And a few stray thoughts on the government of Goa hiking casino fees steeply to make up for the loss of revenue from mining. Since the Centre has not responded positively to the demand for an ordinance overruling the Supreme Court verdict striking down the second renewal of mining leases there is little hope of mining starting any time soon. The Centre has made it clear that it agrees with Supreme Court that the mines in Goa should be auctioned.
In the absence of mining activity Goa stand to lose revenue of almost Rs 1,000 crore every year. There will be no mining royalties or contributions to the mining affected development fund. On the contrary there is strong political pressure from the mining MLAs for waiving of loans taken by truck owners and barge owners when there was the mining boom.
Sesa Goa, which is owned by the London based Vedanta, has already told its 2,500 employees working in the mines not to report to work. It is expected that other mining companies will also ask their staff to leave.
As far as the truck owners are concern it is not so much unemployment as loss of income. This is because the Goans are only owners of the trucks which were driven by migrants. The migrant drivers who used to operate the trucks have already left Goa. But the problem is that the truck owners and the barge owners have borrowed a lot of money from the co-operative banks. There is a strong possibility that the banks will take away their trucks and barges. The government on its part is in no position to offer them any relief as they did last time as they are kadka (bankrupt) and the only man who can take a decision is in New York.
In what seems like a desperate act of killing the goose that lays the golden eggs, the State government has increased the fees levied on the casino industry between 2.5 to 4.5 times.
Casinos operating in a space of between 300 and 500 sq mtr will now have to pay Rs 25 crore instead of the existing Rs 5.50 crore. Those whose area is between 500 sq mtr and 750 sq mtrs will have to pay Rs 32 crore instead of the present Rs 7 crore. Those who are functioning in an area between 750 to 1,000 sq mtr will have to pay Rs 36 crore, and all those who have gambling areas of more than 1,000 sq mtr have to pay more than Rs 40 crore as against the present Rs 8.5 crore. This is not all. Casinos licence fees have been increased from Rs 20 lakh to Rs 50 lakh. The security deposit also has been doubled to 50 lakh and the renewal fee has increased from Rs 10 lakh to Rs 25 lakh. Any casino which wants to transfer its licence will now have to pay Rs 50 crore instead of the existing Rs 20 crore.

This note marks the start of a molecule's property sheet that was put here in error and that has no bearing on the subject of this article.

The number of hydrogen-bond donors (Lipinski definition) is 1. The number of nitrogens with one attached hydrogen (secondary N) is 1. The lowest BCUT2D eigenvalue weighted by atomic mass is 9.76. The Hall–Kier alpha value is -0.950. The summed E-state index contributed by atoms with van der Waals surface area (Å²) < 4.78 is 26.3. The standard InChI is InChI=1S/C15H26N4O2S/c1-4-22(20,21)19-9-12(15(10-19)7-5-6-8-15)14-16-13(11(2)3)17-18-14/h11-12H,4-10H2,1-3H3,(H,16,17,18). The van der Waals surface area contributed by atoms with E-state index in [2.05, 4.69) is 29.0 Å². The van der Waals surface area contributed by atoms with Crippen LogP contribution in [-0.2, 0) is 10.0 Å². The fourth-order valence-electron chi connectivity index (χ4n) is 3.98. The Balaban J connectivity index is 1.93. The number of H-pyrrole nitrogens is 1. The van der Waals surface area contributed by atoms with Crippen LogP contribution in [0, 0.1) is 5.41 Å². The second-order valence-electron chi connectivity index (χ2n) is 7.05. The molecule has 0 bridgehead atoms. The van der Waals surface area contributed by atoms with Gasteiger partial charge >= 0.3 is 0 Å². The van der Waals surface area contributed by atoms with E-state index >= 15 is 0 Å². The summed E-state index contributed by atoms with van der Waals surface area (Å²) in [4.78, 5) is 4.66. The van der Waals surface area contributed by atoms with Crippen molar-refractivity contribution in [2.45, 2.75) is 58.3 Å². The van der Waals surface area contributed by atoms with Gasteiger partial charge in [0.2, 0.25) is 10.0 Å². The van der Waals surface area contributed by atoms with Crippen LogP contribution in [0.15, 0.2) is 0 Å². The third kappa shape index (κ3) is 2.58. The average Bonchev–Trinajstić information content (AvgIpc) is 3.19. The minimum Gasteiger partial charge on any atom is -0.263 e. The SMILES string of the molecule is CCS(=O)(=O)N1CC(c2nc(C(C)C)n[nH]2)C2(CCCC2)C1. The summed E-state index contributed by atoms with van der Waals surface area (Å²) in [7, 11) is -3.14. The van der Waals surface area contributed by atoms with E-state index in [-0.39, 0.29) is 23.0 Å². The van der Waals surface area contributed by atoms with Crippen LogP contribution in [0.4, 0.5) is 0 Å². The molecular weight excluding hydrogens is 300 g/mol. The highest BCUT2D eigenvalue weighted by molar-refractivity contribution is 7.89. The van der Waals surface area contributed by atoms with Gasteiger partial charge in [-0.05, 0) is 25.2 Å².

The worst affected will be Jaidev Modi whose casinos are the largest — more than 1,000 sq mtrs. Among the land casinos, the ‘Casino Strike’ at Grand Hyaat and the ‘Casino Carnival’ at Marriott are likely to be affected.
The steep increase in various fees will force the casinos to charge high entry fees. This will further discourage at least Goans from going to casinos.
Talking of casinos, it is alleged that Deepak Dhavalikar visits casinos very often and has organised a separate water connection for Deltin Royale.
And a last stray thought for yet another Saturday. There seems to be a clash between the mining MLAs and the MGP MLAs.
The mining MLAs, which include the speaker Promod Sawant and Nilesh Cabral, do not want any action to be taken against mining goons who destroyed public property and harassed the public, including children. The MGP president and the transport minister on the other hand want the police to take strict action — which is happy news for the police who were very angry about political interference.
The MGP president says that the truck owners were instigated by the taxi lobby. Dhavalikar has an old panga with the taxi owners.
There was in the meanwhile another confrontation, this time at the airport between the members of the United Taximen Association (UTA) and the new maxi car rental service. The airport authority has permitted M/s Taj India Tours to offer 50 rental cars at the airport. There was a demonstration and even clashes between the new taxi agency at the airport and the black top taxis. All taxis in Goa want to blacken the face of Goa.